Help Me Take Down Pyramid Schemes

MLM stands for multi-level marketing. You probably have a cousin/aunt/sister-in-law/friend who has tried to hit you up. The pitch at first might be subtle (and, frankly, seducing).

First it’s just: “Hey, want to come over for a gathering with some friends?”

You think: “Yea, sure, I haven’t seen you in forever!” You go, then realize the gathering is actually a sales pitch for this new amazing, can’t-live-without-it product they have. Your friend might get one or two people in the group interested in her product, but, for the most part, it’s pretty awkward and everyone leaves feeling a bit duped.

Just wait — there’s more! Maybe you didn’t purchase the product, but, hey — you could still be interested in selling it, right? So you get contacted again about going to a meeting to become a “consultant.” All you have to do is pay money to start selling the product. You probably get where I’m going with this...

So, which companies are MLMs?

MLM logos (1).jpg

...any of these names look familiar?

Beauty Counter | Mary Kay Rodan + Fields | Nu Skin | Amway | Herbalife Nutrition | doTerra | Younique | LuLaRoe (was recently accused of being a pyramid scheme, with a $1 billion lawsuit filed against it)


If you haven’t seen it yet, John Oliver has an amazing bit on the MLM industry as a whole, and it actually played a role in inspiring me to write this post. So watch that to get a really clear (and entertaining) report, then come back here. I’ll be referencing it a ton.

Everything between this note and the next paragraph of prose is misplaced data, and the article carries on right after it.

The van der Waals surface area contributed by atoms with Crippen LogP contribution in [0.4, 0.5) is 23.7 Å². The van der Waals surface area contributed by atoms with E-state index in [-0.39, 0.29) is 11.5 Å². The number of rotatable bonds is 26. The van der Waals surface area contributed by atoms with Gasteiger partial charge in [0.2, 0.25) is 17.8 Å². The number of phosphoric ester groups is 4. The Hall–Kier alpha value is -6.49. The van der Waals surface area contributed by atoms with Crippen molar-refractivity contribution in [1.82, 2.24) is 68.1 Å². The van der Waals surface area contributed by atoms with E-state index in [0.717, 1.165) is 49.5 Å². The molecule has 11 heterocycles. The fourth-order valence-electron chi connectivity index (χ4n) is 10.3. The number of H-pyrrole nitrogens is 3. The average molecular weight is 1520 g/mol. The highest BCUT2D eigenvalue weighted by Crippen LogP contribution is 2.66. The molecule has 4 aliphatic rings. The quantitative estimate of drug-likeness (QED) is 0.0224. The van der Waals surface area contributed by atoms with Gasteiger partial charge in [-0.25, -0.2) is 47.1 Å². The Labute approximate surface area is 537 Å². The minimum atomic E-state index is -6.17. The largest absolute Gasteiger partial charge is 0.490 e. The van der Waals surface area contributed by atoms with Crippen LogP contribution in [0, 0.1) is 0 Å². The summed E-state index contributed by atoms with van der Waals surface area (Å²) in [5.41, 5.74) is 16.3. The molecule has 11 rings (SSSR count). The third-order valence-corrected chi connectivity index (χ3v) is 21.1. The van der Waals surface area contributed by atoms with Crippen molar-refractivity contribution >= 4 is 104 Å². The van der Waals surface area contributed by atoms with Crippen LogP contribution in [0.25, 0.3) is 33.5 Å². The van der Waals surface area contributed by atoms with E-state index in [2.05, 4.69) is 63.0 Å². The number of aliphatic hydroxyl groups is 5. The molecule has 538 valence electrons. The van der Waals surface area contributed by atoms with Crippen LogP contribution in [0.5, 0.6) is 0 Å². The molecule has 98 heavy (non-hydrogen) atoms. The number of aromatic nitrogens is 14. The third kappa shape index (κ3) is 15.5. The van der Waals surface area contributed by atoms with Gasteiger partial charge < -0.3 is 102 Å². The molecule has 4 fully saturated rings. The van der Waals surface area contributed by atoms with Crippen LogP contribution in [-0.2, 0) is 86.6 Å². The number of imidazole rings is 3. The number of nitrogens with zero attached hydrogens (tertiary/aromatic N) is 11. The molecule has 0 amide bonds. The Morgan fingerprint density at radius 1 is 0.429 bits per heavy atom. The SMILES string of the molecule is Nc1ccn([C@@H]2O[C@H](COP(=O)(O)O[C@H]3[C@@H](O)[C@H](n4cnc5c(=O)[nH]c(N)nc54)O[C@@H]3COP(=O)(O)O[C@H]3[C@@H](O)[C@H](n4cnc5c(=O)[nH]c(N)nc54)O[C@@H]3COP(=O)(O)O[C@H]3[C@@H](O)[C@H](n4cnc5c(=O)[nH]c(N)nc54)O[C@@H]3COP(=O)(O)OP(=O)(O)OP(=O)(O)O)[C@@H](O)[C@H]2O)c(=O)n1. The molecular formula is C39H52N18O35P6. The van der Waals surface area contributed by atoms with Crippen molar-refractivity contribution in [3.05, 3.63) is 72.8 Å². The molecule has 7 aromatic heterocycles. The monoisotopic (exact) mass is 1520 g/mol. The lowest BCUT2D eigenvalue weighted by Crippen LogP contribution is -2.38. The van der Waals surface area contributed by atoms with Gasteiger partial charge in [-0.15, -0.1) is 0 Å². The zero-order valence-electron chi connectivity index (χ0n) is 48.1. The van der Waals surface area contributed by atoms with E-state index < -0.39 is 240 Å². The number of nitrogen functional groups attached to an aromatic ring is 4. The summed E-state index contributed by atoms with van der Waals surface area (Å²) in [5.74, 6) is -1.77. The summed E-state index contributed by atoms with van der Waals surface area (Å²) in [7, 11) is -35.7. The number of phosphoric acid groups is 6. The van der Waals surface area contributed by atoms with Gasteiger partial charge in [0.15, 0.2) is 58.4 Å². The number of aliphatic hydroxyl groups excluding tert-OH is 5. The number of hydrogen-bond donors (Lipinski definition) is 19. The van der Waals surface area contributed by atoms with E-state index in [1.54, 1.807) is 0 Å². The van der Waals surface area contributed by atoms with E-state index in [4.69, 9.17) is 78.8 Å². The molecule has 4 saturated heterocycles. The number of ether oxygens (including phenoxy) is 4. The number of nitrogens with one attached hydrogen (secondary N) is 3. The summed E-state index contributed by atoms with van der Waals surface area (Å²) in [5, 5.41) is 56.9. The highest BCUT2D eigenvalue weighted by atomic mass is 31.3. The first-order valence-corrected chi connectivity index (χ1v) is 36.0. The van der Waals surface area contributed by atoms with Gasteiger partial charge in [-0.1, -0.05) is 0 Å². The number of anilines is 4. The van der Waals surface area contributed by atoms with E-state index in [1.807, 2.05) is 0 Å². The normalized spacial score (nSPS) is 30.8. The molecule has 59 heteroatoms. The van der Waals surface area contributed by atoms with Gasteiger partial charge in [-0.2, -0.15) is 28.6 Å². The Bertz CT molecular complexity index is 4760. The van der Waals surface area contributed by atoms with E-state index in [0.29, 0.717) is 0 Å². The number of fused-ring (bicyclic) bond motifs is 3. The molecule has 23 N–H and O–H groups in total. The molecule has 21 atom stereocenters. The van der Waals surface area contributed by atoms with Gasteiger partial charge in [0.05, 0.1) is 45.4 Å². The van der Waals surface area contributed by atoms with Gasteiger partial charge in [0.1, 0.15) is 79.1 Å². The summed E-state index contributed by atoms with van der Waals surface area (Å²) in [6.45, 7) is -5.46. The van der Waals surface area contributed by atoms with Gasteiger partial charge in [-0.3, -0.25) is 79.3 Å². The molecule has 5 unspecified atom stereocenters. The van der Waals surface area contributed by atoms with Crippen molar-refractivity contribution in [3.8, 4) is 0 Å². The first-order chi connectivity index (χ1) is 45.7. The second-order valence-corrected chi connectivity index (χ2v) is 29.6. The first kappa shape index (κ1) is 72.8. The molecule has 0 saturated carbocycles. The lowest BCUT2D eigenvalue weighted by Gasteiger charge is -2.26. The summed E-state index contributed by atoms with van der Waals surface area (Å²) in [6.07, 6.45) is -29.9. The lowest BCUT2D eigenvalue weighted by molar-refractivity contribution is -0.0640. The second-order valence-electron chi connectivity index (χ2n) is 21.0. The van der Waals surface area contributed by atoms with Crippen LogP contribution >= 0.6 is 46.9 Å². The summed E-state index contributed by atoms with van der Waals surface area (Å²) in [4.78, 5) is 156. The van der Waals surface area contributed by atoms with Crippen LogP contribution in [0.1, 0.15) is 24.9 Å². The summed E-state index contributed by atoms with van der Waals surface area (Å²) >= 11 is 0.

The thing is, MLMs are actually pyramid schemes. All of them. MLMs don’t like to be called  pyramid schemes, but that’s exactly what they are.

You get clowns like this (President of Direct Selling Association) commenting about the  — eh, I don't buy it.

Here’s a favorite quote I came across from the New York Times: “It is a kind of chain letter with a product attached to give it the sheen of legitimacy.”

Pyramid schemes can only go 13 rounds (skip to 15:22) before they cover the entire planet. (That’s why the companies fold so quickly.)


Maybe it’s my Mormon roots?

Per capita, Utah has more MLMs than any other state. Jana Riess gives 10 reasons Mormons dominate multi-level marketing companies, explaining why, culturally, Mormons are drawn to MLMs more than the average person. I couldn’t agree more. More on Utah and MLM’s here and here.

I went to college at Brigham Young University. A lot of the missionary boys would come home at age 21 and take their conversion to Mormonism skills [see the subscribed missionary manual Chapter 11 please] and go on another mission: conversion to at-home security systems. Why? Because your quiet neighborhood and your house that has never been broken into is extremely unsafe according to companies like APX (Vivint today). Or, these boys would get involved with another multi-level marketing company that causes them to go door to door (satellite dishes and pest control were other options).

(Picture taken from Vivint’s website - I am 98% positive this kid is Mormon and 2 weeks off of his mission)

(Picture taken from Vivint’s website - I am 98% positive this kid is Mormon and 2 weeks off of his mission)

Maybe it’s since becoming a Mom I’ve seen more of it? Unfortunately, these companies really prey on SAHMs. It becomes emotional.

Maybe it’s because MLMs sell you this lifestyle, like you can run your own business. And, really, you're doing a lot of work like you are running your own business. But at the end of the day, you have zero control and aren’t actually running your own business. Here are some examples:

PRODUCT -  Your consumers think that cream is too oily? You can’t go change the formula.